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Dangote Refinery Takes Delivery Of World’s Largest Crude Distillation Column Equipment

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The world’s largest crude distillation column equipment designed for crude oil processing for Dangote Refinery has arrived Lagos, its location, Business Day reports.

The Crude Distillation Column is the largest in terms of distilling capacity which is 650 thousand barrels per stream day. Rajen Sachar, Head, Maritime and Ports Infrastructure of Dangote, told newsmen during the arrival of the facility in Lagos on Sunday that the equipment is the biggest single-train facility used for refining crude.

The equipment weighs 2250MT. It is 112.5m long, 14.036m wide, and 13.752m high.

The above-mentioned weight does not include the weight of the internal trays which is approx. 536 MT.

It is the largest diameter, longest length and the heaviest single-unit equipment in domestic export equipment, Sachar said.

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”It will be installed in the world’s largest single-series refinery – the 32.5 million tonne/year Dangote refinery in Nigeria.

”It will be installed in the world’s largest single-series refinery – the 32.5 million tonne/year Dangote refinery in Nigeria,” he explained.

The refinery equipment which was manufactured by Sinopec in China is the primary unit processor of crude oil into fuels.

He said that crude oil processor took 14 months in construction by Sinopec company in China and eight weeks to bring it down to Nigeria.

Sachar said the crude oil consists of various chemical components that have different molecular sizes, molecular weights, and boiling temperatures.

He added that the crude distillation column works on the principle of fractional distillation leading to separation of various components in the mixture on the basis of their different boiling points.

”Crude oil enters the top of the column, where the inlet temperature is 165 °C, gradually increasing to 357 °C at the bottom of the column.

“During this passage the crude and its vapours pass through a complex web of internal trays to increase the contact time and surface area within the column with the hot vapours travelling upwards through bubble caps which allow the vapour to pass through the tray with

the cooler liquid flowing downward the column.

“When the vapour reaches the height within the column where its boiling point is equal to the temperature of the column at that height it condenses to form a liquid.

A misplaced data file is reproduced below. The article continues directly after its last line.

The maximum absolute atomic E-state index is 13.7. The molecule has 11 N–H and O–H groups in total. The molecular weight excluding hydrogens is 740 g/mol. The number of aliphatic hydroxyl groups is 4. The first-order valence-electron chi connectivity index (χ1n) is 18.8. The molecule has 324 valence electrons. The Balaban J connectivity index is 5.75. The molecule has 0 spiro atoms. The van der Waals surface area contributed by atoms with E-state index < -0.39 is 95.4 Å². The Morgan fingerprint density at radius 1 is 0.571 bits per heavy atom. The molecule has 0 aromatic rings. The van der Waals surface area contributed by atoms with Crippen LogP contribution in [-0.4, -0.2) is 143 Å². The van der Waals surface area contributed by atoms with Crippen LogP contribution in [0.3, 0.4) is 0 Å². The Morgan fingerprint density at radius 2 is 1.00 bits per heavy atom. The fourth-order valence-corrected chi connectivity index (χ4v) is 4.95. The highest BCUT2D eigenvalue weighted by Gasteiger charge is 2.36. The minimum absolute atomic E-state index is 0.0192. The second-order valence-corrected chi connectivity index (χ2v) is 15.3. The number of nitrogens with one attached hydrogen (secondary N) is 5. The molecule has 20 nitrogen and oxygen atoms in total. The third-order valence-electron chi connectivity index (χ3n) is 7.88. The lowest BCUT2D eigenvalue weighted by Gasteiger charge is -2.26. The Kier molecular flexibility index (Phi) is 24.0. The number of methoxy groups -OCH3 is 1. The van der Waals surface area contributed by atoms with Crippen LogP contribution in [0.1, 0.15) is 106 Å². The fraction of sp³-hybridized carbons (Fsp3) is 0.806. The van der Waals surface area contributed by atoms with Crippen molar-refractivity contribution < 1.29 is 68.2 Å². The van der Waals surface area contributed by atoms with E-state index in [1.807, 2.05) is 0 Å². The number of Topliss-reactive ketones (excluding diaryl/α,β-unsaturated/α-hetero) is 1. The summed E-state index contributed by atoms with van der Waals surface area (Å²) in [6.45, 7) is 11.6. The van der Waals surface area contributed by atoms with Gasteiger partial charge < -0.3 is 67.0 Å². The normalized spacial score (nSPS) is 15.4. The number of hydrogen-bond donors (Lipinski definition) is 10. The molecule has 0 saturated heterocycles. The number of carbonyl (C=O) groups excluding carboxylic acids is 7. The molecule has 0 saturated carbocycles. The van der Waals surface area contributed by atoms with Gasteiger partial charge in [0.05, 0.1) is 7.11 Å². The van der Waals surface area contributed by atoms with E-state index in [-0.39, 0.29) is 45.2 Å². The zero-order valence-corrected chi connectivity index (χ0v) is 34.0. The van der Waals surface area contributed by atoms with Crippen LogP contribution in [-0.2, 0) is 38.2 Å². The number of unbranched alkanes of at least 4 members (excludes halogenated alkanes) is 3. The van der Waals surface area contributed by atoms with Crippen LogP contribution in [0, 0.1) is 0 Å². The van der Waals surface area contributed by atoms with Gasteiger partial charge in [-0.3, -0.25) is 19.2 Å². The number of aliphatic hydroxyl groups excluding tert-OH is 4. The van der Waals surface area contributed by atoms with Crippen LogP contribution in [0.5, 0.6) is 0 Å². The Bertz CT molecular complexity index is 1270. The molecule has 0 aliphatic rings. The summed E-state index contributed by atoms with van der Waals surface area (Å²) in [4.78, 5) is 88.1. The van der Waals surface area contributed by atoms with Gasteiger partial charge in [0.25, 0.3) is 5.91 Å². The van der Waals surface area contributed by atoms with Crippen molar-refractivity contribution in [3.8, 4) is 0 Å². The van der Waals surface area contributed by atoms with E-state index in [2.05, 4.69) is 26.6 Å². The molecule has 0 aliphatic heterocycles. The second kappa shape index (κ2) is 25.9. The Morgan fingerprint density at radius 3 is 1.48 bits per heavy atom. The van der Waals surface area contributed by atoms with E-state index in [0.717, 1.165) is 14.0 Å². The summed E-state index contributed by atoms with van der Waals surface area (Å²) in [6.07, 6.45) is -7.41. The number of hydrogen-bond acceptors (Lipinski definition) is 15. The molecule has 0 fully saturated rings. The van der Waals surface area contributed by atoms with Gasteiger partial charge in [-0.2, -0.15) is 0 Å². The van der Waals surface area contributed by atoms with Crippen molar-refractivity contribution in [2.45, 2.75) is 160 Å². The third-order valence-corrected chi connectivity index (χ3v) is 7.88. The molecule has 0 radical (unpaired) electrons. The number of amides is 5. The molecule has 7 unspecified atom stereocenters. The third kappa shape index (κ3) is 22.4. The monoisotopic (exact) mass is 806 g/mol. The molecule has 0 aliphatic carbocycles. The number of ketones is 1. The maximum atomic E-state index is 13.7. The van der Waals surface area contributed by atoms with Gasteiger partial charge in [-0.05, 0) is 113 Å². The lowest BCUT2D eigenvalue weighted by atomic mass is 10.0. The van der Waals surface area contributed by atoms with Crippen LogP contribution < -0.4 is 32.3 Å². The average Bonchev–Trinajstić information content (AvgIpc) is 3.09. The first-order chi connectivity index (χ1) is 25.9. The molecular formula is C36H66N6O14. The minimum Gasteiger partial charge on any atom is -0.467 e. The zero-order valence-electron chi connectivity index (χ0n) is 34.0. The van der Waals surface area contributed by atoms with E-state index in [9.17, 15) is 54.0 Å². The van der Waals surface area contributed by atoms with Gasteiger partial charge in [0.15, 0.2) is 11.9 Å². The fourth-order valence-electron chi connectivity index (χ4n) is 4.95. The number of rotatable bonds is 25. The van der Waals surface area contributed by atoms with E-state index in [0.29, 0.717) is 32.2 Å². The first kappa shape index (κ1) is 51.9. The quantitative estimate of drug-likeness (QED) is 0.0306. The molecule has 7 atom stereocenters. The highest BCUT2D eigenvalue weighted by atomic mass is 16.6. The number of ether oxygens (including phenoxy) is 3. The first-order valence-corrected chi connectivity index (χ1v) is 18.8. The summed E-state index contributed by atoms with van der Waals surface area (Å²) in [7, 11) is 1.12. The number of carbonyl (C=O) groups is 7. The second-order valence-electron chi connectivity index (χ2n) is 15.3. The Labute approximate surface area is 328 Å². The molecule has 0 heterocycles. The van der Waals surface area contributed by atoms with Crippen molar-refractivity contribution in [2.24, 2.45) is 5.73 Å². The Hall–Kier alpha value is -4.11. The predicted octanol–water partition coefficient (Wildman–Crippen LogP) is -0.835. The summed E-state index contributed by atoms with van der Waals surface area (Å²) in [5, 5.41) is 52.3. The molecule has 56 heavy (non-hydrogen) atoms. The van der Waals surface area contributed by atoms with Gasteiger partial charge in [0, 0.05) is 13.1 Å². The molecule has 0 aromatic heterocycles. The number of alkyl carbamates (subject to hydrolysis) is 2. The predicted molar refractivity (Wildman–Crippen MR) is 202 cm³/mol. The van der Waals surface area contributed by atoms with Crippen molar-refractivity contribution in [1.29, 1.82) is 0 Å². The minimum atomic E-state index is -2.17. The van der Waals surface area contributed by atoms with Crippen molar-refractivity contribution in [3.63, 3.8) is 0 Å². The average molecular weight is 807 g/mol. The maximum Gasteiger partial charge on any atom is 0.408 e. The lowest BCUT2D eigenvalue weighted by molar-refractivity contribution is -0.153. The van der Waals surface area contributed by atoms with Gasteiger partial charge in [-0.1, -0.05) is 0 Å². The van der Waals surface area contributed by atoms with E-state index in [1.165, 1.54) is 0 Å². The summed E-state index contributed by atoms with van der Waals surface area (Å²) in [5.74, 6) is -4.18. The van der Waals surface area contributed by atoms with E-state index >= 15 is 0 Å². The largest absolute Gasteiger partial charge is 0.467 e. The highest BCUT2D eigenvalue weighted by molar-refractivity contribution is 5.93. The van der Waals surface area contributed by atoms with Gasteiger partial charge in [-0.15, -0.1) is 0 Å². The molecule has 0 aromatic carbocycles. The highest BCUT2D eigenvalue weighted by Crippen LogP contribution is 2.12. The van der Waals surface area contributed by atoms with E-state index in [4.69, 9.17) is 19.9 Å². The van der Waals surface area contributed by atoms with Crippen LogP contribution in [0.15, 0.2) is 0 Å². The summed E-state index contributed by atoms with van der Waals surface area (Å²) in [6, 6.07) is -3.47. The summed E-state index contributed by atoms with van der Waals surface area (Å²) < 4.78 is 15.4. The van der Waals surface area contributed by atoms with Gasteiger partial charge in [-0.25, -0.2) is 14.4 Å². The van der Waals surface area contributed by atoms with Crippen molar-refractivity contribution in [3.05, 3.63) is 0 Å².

“The liquid then collects on various trays in the column at differing heights from where it is extracted out of the column.

“It is therefore critical to control the heat load of the column to optimize the crude crack.

“These separated fractions are mainly middle distillates namely, Naphtha, Jet Fuel, Kerosene, Gasoline and Gas Oil,” Sachar added.

The company’s captain said that the refinery when completed will produce Euro-V quality gasoline and diesel, as well as jet fuel and polypropylene.

He said that the crude column will enhance the Nigerian economy and all neighbouring countries in Africa by making available refined petroleum products meeting world standards emission norms of Euro 5 and Euro 6.

The captain said the strategic location of Nigeria in West Africa will help in reducing the transportation costs of these fuels to other countries in the African subcontinent.

“Thereby providing cost-effective, high-grade petroleum products to them.

“This Refinery with a capacity of 650 kbpsd is higher than the total demand of Nigeria, thus catapulting Nigeria’s position from a net importer of petroleum products to a net exporter,” he said.

He said the technology would bring positive multiplier effect to the company and Nigeria through supply to a large market. Sachar added that the project was expected to generate over 9,500 direct and 25,000 indirect jobs.

”We decided to ship it through vessel from China to avoid it being damage and also to avoid traffic congestion if using roads from Apapa.

”Dangote refinery also invested heavily in dredging to sea from refinery to Apapa for easy passage of the vessel.

He said that the President of the company, Alhaji Aliko Dangote is passionate about technology transfer to Nigerians, adding that he has given a standing instruction to train seven Nigerians be ship Captains.

Sachar said Dangote Oil Refinery Company is currently training about 150 young Nigerian engineers in Indian on refinery operations in preparation for the take-off of its Lagos refinery and petrochemical plant. The engineers are currently undergoing training Mumbai, India, he said.

The training is a continuum as more engineers would be trained to work effectively in the fertilizer plant and refinery being built by the company, Sachar added.

In his remarks, Lawal Fagbo Saheed, Pilot Grade 1 of the Nigerian Ports Authority (NPA), commended the vessel crew who brought it from China, adding that it took seven hours to drive the vessel from Apapa to Dangote Refinery due to the heavy equipment.

According to Saheed, “It took an experienced and patient pilot to move the vessel to the final destination due to sea waves.

”We are happy today that am also part of progress and am proud to be associated with such landmark achievement.

(BD)